BACKGROUND: Preoperative sarcopenia in older patients is a risk factor for adverse outcomes after colorectal cancer (CRC) surgery. Longitudinal changes in muscle mass in this group have not been studied previously although muscle wasting may have prognostic significance regarding survival. We aimed to determine the association between muscle wasting and overall survival (OS) in older patients who underwent surgery for CRC.
METHODS: Patients ≥70 years who underwent surgery for non-metastatic CRC in Gelre hospitals, The Netherlands, between 2011 and 2015 were included. Cross-sectional area of skeletal muscle was measured at the level of the 3rd lumbar vertebra on preoperative and postoperative abdominal CT-scans. Patients who had >1 standard deviation decrease in muscle mass were considered to have muscle wasting. Cox regression analysis was used to evaluate associations between muscle wasting and OS.
RESULTS: 233 patients were included (40% female, median age 76 years). Thirty-four patients had muscle wasting. After a median follow-up of 4.7 years, 53 (23%) patients died. The 3-year mortality rate was higher in patients with muscle wasting (27% vs 14%, p = .05). In multivariable analysis adjusted for age, recurrent disease and preoperative muscle mass, muscle wasting was associated with reduced OS (HR 2.8, 95% CI 1.5-5.4, p = .002).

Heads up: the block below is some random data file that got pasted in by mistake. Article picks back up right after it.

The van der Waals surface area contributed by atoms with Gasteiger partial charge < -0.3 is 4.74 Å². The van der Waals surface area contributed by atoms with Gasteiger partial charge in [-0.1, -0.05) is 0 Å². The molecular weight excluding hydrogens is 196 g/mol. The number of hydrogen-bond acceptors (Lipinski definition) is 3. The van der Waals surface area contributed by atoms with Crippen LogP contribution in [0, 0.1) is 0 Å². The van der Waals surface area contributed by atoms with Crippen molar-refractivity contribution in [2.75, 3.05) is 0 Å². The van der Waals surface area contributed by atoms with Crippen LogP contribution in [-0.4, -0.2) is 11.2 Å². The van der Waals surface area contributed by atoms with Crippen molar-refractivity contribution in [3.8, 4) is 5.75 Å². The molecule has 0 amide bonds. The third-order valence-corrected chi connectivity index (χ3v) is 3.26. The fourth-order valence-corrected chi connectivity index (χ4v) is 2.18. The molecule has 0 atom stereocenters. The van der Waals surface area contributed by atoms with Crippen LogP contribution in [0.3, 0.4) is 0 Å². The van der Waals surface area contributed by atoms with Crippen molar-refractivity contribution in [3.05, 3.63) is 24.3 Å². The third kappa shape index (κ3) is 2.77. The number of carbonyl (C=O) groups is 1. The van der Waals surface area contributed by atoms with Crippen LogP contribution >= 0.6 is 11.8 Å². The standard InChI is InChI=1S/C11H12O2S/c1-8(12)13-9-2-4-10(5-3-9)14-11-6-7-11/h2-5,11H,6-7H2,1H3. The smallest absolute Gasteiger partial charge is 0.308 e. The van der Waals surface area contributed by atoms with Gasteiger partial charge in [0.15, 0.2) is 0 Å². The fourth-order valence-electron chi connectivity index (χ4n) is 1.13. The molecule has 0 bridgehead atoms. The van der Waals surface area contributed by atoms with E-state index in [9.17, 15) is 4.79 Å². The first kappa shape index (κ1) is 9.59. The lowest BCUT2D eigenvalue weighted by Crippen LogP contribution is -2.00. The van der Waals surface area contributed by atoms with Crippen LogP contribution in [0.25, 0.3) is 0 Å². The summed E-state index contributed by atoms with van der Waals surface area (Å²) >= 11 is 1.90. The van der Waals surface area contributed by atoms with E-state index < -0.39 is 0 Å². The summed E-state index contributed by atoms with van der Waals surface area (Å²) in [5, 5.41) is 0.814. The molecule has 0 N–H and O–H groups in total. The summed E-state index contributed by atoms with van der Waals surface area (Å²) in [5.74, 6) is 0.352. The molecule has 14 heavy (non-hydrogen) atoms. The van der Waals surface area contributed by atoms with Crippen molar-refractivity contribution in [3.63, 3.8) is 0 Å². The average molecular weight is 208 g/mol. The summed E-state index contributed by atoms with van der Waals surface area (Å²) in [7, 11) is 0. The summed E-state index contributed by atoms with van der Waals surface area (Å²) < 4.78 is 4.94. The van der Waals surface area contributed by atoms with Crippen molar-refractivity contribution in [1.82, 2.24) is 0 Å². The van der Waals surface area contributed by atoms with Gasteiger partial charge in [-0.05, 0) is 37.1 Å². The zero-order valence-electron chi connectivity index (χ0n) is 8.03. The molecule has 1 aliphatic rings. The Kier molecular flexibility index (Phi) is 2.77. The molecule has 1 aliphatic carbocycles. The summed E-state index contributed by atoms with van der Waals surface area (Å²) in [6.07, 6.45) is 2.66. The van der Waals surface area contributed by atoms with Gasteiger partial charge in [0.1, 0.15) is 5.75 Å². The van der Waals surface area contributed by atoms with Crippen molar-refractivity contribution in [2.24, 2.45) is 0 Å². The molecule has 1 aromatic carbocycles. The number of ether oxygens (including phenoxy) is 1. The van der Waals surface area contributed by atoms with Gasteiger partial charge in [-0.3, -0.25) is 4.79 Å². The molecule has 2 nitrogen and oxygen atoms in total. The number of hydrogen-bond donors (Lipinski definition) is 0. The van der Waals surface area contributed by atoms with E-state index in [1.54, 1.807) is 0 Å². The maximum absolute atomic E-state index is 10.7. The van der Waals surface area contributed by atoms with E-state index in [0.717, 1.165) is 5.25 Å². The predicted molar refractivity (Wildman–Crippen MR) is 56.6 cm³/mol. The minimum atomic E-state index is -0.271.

CONCLUSION: Muscle wasting predicted poorer survival in older patients who underwent CRC surgery. Measuring changes in muscle mass may improve risk prediction in this patient group. Future studies should address the etiology of muscle wasting in older patients with CRC. Whether perioperative exercise interventions can prevent muscle wasting also warrants further study.